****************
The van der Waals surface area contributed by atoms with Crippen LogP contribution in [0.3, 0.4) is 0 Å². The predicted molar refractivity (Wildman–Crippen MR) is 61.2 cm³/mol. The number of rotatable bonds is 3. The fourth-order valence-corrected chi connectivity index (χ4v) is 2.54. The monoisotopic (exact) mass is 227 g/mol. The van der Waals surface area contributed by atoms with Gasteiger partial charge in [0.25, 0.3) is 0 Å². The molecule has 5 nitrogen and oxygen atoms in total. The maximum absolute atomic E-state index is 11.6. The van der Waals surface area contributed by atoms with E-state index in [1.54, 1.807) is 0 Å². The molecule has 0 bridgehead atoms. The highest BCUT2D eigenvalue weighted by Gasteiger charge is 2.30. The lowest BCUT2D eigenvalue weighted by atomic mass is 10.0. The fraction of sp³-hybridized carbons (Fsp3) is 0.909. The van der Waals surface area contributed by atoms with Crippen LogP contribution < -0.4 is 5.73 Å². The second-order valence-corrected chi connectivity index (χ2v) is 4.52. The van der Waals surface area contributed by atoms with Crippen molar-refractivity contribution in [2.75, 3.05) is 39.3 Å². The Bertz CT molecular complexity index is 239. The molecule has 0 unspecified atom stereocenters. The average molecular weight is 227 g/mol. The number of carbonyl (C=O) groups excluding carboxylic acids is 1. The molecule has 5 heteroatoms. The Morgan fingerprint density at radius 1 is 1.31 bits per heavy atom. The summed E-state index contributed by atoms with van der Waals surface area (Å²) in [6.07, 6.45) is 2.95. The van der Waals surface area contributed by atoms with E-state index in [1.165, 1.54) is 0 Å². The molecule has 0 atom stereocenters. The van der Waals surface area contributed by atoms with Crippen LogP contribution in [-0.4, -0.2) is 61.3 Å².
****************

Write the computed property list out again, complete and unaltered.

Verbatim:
The van der Waals surface area contributed by atoms with Crippen LogP contribution in [0.3, 0.4) is 0 Å². The predicted molar refractivity (Wildman–Crippen MR) is 61.2 cm³/mol. The number of rotatable bonds is 3. The fourth-order valence-corrected chi connectivity index (χ4v) is 2.54. The monoisotopic (exact) mass is 227 g/mol. The van der Waals surface area contributed by atoms with Gasteiger partial charge in [0.25, 0.3) is 0 Å². The molecule has 5 nitrogen and oxygen atoms in total. The maximum absolute atomic E-state index is 11.6. The van der Waals surface area contributed by atoms with E-state index in [1.54, 1.807) is 0 Å². The molecule has 0 bridgehead atoms. The highest BCUT2D eigenvalue weighted by Gasteiger charge is 2.30. The lowest BCUT2D eigenvalue weighted by atomic mass is 10.0. The fraction of sp³-hybridized carbons (Fsp3) is 0.909. The van der Waals surface area contributed by atoms with Crippen LogP contribution < -0.4 is 5.73 Å². The second-order valence-corrected chi connectivity index (χ2v) is 4.52. The van der Waals surface area contributed by atoms with Crippen molar-refractivity contribution in [2.75, 3.05) is 39.3 Å². The Bertz CT molecular complexity index is 239. The molecule has 0 unspecified atom stereocenters. The average molecular weight is 227 g/mol. The number of carbonyl (C=O) groups excluding carboxylic acids is 1. The molecule has 5 heteroatoms. The Morgan fingerprint density at radius 1 is 1.31 bits per heavy atom. The summed E-state index contributed by atoms with van der Waals surface area (Å²) in [6.07, 6.45) is 2.95. The van der Waals surface area contributed by atoms with E-state index in [1.165, 1.54) is 0 Å². The molecule has 0 atom stereocenters. The van der Waals surface area contributed by atoms with Crippen LogP contribution in [-0.4, -0.2) is 61.3 Å².